5. Next, petitioner reasserts his argument that trial counsel was ineffective in failing to investigate the viability of a diminished capacity defense and in failing to give notice of his intent to pursue that defense until August 16, 2004, the day on which the Commonwealth commenced its case-in-chief.[5] Petitioner merely restates the arguments made and rejected by the Magistrate Judge, and they are rejected for the reasons stated in the R & R. As explained in the R & R, the state court determined that, "given the facts known to [trial counsel] at the relevant time, his [initial] decision to proceed with a voluntary intoxication defense and forgo investigating a diminished capacity defense was entirely reasonable." (R & R, at 17). The Court agrees with the Magistrate Judge that the state court's determination on this issue was neither contrary to, nor involved an unreasonable application of, clearly-established federal law governing ineffective assistance of counsel claims, nor was it based on an unreasonable determination of the facts in light of the evidence presented. See 28 U.S.C. § 2254(d)(1)-(2).

6. Petitioner next objects to that part of the R & R in which Magistrate Judge Heffley rejected his argument that trial counsel gave inconsistent testimony at the evidentiary hearing held in state court concerning the reasons for his delayed pursuit of a diminished capacity defense. Trial counsel attributed the delay primarily to two factors: (1) petitioner's insistence upon pursuing an outright acquittal through a defense of mistaken identification; and (2) the fact that he had no reason to conclude that petitioner had any kind of real impairment that would implicate a diminished capacity defense[6] prior to receiving, just three days before trial, a report from Dr. Steven Samuel, Ph.D., in which Dr. Samuel diagnosed petitioner with mental retardation.[7] According to petitioner, trial counsel's reasons are "inherently contradictory" and should have been rejected by the state court. (Pet'r's Objs. 3.) Petitioner merely restates the arguments that were considered and rejected by the Magistrate Judge, and they are rejected for the reasons stated in the R & R. As explained in the R & R, trial counsel's testimony explaining the reasons for his delayed pursuit of a diminished capacity defense is not inconsistent, and "the state court's acceptance of [trial] counsel's testimony was entirely reasonable." (R & R, at 14 n.7.)

7. Next, petitioner reiterates his argument that trial counsel was ineffective in failing to present an expert witness in support of a voluntary intoxication defense, [8] a defense which trial counsel intended on pursuing from the outset of his representation of petitioner. Petitioner again restates arguments made and rejected by the Magistrate Judge, and they are rejected for the reasons stated in the R & R. As set forth in the R & R:

The Commonwealth did not challenge the fact that [petitioner] was plainly intoxicated. Given the Commonwealth's agreement that [petitioner] was indeed intoxicated, it is incomprehensible that a jury would have reached a different conclusion had an expert testified since an expert could not, under any circumstances, testify to the ultimate fact of [petitioner's] having or not having the intent to kill[9]... That trial counsel could not defeat the overwhelming evidence of [petitioner's] guilt of first degree murder does not entitle [petitioner] to relief.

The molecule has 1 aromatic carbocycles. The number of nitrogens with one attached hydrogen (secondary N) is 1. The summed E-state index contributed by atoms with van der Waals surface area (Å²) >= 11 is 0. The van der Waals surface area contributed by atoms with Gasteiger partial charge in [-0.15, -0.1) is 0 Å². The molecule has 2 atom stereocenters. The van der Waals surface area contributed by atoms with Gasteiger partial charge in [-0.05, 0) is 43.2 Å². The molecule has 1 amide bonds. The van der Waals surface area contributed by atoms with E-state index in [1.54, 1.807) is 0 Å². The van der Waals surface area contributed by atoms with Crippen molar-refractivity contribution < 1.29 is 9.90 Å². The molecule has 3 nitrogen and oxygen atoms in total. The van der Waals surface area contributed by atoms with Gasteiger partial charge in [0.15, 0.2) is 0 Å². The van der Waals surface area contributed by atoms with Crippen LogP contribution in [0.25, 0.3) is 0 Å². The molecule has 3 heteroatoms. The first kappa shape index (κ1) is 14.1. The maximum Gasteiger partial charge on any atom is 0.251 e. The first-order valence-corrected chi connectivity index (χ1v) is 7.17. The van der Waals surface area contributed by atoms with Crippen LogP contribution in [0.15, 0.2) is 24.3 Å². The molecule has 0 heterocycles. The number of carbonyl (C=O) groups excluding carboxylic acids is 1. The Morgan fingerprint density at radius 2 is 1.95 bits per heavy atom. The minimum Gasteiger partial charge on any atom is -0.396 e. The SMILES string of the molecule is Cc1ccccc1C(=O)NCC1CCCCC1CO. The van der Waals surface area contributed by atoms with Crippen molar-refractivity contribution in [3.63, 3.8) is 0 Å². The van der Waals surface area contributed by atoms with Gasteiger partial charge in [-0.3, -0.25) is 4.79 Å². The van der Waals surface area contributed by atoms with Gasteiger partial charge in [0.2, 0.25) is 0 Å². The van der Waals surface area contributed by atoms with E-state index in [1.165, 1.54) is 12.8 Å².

(R & R, at 18-19) (alterations in original) (citing February 5, 2008 PCRA Court Opinion, Document No. 21-2).

8. Finally, in his Objections, petitioner asserts a "last and final claim, " in which he contends that trial counsel was ineffective in failing to timely file a brief in support of petitioner's direct appeal. (Pet'r's Objs. 5.) Petitioner states that he is "mentioning this fact to help prove how incompetent trial counsel was since he was first appointed."[10] (Id.) This claim was not raised in petitioner's § 2254 Petition, nor was it raised before the Magistrate Judge. Thus, to the extent that petitioner seeks to raise a new claim of ineffective assistance of counsel based on trial counsel's alleged failure to timely file an appellant brief, this claim is not properly before the Court. See Local Rule 72.1(IV)(c) ("All issues and evidence shall be presented to the magistrate judges, and unless the interest of justice requires it, new issues and evidence shall not be raised after the filing of the Magistrate Judge's Report and Recommendation if they could have been presented to the magistrate judge."); Clark v. Fisher, No. 10-204, 2011 WL 6000795, at *2 (W.D. Pa. Nov. 30, 2011) ("Claims raised for the first time in objections to a Report and Recommendation are not properly before the district court."). In any event, petitioner's claim fails because he provides no factual or legal support for his assertions. See, e.g., Simms v. Carroll, 432 F.Supp.2d 443, 444 (D. Del. 2006) ("[B]ald assertions and conclusory allegations do not provide a court with sufficient information to permit a proper assessment of habeas claims, and a habeas court cannot speculate about claims.") (internal quotation marks omitted) (citing Mayberry v. Petsock, 821 F.2d 179, 185 (3d Cir. 1987)).

As such, petitioner's "last and final" claim does not alter the Court's view of the conclusions reached by Magistrate Judge Heffley in the R & R. Accordingly, the Court approves and adopts the R & R, overrules all of petitioner's Objections, and denies his § 2254 Petition.